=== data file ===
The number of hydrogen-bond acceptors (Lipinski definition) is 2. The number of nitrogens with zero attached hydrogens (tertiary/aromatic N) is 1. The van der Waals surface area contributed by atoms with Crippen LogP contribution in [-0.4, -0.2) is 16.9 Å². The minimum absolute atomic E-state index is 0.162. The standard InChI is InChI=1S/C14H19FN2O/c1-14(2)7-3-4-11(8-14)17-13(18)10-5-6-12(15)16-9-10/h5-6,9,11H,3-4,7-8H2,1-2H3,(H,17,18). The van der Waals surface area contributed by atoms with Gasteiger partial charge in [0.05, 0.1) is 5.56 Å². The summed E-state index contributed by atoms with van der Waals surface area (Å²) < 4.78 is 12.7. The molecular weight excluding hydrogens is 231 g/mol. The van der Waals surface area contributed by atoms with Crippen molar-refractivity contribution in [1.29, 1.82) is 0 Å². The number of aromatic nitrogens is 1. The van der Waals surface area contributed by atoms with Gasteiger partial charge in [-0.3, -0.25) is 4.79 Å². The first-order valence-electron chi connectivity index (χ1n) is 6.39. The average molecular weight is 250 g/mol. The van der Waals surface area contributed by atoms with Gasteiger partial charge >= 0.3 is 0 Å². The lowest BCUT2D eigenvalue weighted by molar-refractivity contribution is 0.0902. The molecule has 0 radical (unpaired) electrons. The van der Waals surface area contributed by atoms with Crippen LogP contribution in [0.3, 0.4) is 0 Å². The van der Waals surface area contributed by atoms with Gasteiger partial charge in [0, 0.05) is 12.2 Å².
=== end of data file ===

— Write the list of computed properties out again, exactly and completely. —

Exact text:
The number of hydrogen-bond acceptors (Lipinski definition) is 2. The number of nitrogens with zero attached hydrogens (tertiary/aromatic N) is 1. The van der Waals surface area contributed by atoms with Crippen LogP contribution in [-0.4, -0.2) is 16.9 Å². The minimum absolute atomic E-state index is 0.162. The standard InChI is InChI=1S/C14H19FN2O/c1-14(2)7-3-4-11(8-14)17-13(18)10-5-6-12(15)16-9-10/h5-6,9,11H,3-4,7-8H2,1-2H3,(H,17,18). The van der Waals surface area contributed by atoms with Gasteiger partial charge in [0.05, 0.1) is 5.56 Å². The summed E-state index contributed by atoms with van der Waals surface area (Å²) < 4.78 is 12.7. The molecular weight excluding hydrogens is 231 g/mol. The van der Waals surface area contributed by atoms with Crippen molar-refractivity contribution in [1.29, 1.82) is 0 Å². The number of aromatic nitrogens is 1. The van der Waals surface area contributed by atoms with Gasteiger partial charge in [-0.3, -0.25) is 4.79 Å². The first-order valence-electron chi connectivity index (χ1n) is 6.39. The average molecular weight is 250 g/mol. The van der Waals surface area contributed by atoms with Gasteiger partial charge >= 0.3 is 0 Å². The lowest BCUT2D eigenvalue weighted by molar-refractivity contribution is 0.0902. The molecule has 0 radical (unpaired) electrons. The van der Waals surface area contributed by atoms with Crippen LogP contribution in [0.3, 0.4) is 0 Å². The van der Waals surface area contributed by atoms with Gasteiger partial charge in [0, 0.05) is 12.2 Å².